Senate Judiciary Chairman Patrick Leahy (D-Vt.) blasted his colleagues following today’s action on Shea, saying “Senate Republicans are establishing another harmful precedent by refusing to proceed on judicial nominees with bipartisan support before the end of the session. They have found a new way to employ their old trick of a pocket filibuster. They stall nominees into the next year and force the Senate to continue work on nominees from the past year for the first several months of the new year.”
The reality of the situation is that politics has hobbled the federal bench. Americans who need access to the courts to protect their rights are finding courts with fewer judges and mounting piles of cases to handle. Indeed, there are backlogs of cases in federals courts from coast to coast.
Senate Republicans’ troublesome efforts to stall or block judicial nominations and vital pieces of legislation have helped fuel the movement for reforming the filibuster. Sens. Tom Udall (D-N.M.) and Jeff Merkley (D-Ore.) have a plan to make it more difficult for Senate Republicans to launch and maintain a filibuster. The plan in part would require senators to publicly explain why they are holding up consideration of bills or nominations.
Senate Minority Leader Mitch McConnell (R-K.Y.) and Grassley not surprisingly are loudly fighting the effort to blunt one of their tools for obstructing Senate work.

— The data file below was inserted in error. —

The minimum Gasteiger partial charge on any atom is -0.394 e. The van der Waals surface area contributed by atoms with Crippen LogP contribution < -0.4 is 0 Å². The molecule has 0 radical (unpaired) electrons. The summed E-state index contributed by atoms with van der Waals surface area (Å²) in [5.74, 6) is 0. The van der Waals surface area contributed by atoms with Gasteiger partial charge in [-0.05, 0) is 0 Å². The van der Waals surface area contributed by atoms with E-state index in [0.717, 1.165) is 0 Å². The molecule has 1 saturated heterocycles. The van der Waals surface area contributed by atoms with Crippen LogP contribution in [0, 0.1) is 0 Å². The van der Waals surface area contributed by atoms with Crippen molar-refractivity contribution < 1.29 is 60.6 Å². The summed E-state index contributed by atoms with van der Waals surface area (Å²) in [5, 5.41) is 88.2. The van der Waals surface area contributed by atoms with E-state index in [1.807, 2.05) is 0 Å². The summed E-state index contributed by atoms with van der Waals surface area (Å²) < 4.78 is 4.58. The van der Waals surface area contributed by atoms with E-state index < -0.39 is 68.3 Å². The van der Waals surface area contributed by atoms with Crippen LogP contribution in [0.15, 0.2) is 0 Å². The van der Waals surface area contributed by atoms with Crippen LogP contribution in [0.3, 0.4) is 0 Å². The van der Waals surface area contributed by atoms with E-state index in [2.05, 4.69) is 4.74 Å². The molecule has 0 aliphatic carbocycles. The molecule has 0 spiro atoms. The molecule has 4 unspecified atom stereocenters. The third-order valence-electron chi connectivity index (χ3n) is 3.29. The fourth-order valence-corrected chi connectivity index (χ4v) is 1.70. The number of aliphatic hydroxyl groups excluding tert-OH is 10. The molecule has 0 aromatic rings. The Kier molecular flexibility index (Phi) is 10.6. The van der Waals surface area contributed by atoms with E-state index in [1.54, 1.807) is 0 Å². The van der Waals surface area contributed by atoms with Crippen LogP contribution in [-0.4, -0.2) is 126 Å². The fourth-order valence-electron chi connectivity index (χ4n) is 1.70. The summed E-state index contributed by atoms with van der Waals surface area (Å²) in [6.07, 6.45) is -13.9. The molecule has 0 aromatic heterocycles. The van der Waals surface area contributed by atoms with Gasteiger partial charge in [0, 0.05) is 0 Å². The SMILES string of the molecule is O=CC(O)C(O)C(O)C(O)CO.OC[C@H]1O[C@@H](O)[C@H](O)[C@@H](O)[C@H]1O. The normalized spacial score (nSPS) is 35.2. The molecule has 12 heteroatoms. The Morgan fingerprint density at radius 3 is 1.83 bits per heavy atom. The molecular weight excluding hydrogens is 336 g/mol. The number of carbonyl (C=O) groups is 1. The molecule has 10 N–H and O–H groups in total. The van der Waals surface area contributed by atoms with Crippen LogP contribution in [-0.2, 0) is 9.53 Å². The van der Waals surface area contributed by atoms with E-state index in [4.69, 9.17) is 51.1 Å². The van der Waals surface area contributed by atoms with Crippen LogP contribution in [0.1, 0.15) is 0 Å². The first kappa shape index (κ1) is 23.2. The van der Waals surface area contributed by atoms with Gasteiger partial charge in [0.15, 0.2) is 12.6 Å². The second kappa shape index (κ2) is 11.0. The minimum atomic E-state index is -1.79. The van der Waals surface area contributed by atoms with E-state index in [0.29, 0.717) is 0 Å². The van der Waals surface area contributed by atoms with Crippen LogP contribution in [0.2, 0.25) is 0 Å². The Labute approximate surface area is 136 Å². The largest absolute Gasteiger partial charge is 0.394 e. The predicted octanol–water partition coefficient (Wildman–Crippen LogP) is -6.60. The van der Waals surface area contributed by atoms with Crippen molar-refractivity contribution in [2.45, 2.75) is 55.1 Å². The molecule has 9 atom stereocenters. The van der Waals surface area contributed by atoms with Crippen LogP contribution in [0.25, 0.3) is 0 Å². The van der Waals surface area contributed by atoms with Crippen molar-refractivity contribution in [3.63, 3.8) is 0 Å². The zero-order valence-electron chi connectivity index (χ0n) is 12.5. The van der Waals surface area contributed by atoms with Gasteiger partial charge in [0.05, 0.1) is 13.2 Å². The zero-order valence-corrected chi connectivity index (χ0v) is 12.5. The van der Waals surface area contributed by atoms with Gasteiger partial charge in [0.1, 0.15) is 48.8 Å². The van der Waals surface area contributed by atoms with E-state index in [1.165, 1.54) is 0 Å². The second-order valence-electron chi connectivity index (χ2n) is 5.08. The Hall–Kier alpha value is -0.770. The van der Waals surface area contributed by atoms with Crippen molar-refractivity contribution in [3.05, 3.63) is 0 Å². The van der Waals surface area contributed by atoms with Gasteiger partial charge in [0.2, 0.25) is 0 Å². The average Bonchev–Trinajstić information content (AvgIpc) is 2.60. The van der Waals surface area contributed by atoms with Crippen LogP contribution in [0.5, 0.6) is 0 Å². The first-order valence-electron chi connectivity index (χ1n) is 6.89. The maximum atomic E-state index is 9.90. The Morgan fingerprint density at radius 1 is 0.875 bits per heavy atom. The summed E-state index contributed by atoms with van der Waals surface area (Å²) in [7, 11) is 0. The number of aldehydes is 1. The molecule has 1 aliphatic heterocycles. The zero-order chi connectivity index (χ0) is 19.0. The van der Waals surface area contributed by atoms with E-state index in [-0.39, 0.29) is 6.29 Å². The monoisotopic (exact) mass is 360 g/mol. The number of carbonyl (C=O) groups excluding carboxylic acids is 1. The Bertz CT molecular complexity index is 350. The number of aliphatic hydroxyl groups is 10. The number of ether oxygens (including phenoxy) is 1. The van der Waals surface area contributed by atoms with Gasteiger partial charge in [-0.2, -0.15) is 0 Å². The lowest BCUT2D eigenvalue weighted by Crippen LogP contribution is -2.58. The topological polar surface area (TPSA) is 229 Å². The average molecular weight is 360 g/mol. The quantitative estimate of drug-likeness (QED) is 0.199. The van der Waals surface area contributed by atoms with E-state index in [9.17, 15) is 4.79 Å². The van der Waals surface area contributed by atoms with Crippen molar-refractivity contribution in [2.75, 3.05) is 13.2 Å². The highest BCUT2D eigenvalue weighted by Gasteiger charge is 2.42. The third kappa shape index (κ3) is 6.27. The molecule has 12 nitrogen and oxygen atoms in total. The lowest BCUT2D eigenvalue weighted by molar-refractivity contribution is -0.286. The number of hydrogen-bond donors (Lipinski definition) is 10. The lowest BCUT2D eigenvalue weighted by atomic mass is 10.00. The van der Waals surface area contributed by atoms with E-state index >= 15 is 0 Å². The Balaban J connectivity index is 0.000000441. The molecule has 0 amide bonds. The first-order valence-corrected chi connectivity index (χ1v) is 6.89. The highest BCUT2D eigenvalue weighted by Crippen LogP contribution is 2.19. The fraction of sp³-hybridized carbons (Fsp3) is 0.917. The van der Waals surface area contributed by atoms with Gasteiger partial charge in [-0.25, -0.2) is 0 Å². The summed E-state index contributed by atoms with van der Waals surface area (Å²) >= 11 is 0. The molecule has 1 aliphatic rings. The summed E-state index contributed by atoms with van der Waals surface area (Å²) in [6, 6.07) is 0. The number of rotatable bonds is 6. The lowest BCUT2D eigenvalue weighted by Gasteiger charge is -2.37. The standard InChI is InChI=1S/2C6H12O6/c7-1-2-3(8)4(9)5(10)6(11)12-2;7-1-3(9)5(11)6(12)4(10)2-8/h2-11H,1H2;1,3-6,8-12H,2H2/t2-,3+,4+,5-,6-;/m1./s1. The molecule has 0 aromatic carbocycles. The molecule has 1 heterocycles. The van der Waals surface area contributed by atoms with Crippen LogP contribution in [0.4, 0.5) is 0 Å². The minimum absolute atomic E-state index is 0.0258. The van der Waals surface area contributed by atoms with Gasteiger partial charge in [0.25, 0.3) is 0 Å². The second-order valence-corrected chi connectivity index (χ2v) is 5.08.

McConnell and Grassley should consult some material from The Federalist Society. In a 2003 paper, “Filibusters and the Constitution,” a group of attorneys explained why filibusters of judicial nominees until recently had “never been part of Senate tradition ….” The Federalist Society paper was issued when a Democratic majority was filibustering some of President George W. Bush’s judicial nominees. But the paper is still available, and most certainly relevant.
The Federalist Society paper stated that using the filibuster to scuttle judicial nominations was not only unprecedented but offensive to the Constitution. Employing the filibuster on judicial nominations, the paper continued, weakens the president’s constitutional authority to select Article III judges and “threatens the independence of the federal judiciary by politicizing the confirmation process to an even greater extent.”